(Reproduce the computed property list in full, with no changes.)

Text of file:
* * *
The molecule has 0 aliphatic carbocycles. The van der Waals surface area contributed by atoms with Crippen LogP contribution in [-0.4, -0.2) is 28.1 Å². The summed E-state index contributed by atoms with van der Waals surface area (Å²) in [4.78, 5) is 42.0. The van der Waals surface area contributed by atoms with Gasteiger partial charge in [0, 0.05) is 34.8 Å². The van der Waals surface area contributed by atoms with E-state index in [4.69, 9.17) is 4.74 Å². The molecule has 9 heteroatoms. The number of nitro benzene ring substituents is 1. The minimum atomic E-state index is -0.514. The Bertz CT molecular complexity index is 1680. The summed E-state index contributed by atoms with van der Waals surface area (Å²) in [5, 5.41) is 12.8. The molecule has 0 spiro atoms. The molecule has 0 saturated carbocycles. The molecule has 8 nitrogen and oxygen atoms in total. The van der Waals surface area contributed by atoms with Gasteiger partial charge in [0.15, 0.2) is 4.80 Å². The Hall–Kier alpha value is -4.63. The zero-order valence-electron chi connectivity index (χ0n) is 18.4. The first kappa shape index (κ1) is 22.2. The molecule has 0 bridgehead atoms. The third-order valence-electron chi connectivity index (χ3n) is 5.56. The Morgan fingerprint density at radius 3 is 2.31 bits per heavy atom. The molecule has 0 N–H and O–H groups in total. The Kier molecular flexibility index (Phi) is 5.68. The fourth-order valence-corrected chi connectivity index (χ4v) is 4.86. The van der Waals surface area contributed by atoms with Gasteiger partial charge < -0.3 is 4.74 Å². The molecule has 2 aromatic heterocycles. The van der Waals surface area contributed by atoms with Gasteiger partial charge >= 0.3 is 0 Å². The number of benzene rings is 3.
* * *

The molecule has 0 aliphatic carbocycles. The van der Waals surface area contributed by atoms with Crippen LogP contribution in [-0.4, -0.2) is 28.1 Å². The summed E-state index contributed by atoms with van der Waals surface area (Å²) in [4.78, 5) is 42.0. The van der Waals surface area contributed by atoms with Gasteiger partial charge in [0, 0.05) is 34.8 Å². The van der Waals surface area contributed by atoms with E-state index in [4.69, 9.17) is 4.74 Å². The molecule has 9 heteroatoms. The number of nitro benzene ring substituents is 1. The minimum atomic E-state index is -0.514. The Bertz CT molecular complexity index is 1680. The summed E-state index contributed by atoms with van der Waals surface area (Å²) in [5, 5.41) is 12.8. The molecule has 0 spiro atoms. The molecule has 0 saturated carbocycles. The molecule has 8 nitrogen and oxygen atoms in total. The van der Waals surface area contributed by atoms with Gasteiger partial charge in [0.15, 0.2) is 4.80 Å². The Hall–Kier alpha value is -4.63. The zero-order valence-electron chi connectivity index (χ0n) is 18.4. The first kappa shape index (κ1) is 22.2. The molecule has 0 bridgehead atoms. The third-order valence-electron chi connectivity index (χ3n) is 5.56. The Morgan fingerprint density at radius 3 is 2.31 bits per heavy atom. The molecule has 0 N–H and O–H groups in total. The Kier molecular flexibility index (Phi) is 5.68. The fourth-order valence-corrected chi connectivity index (χ4v) is 4.86. The van der Waals surface area contributed by atoms with Gasteiger partial charge < -0.3 is 4.74 Å². The molecule has 2 aromatic heterocycles. The van der Waals surface area contributed by atoms with Gasteiger partial charge >= 0.3 is 0 Å². The number of benzene rings is 3.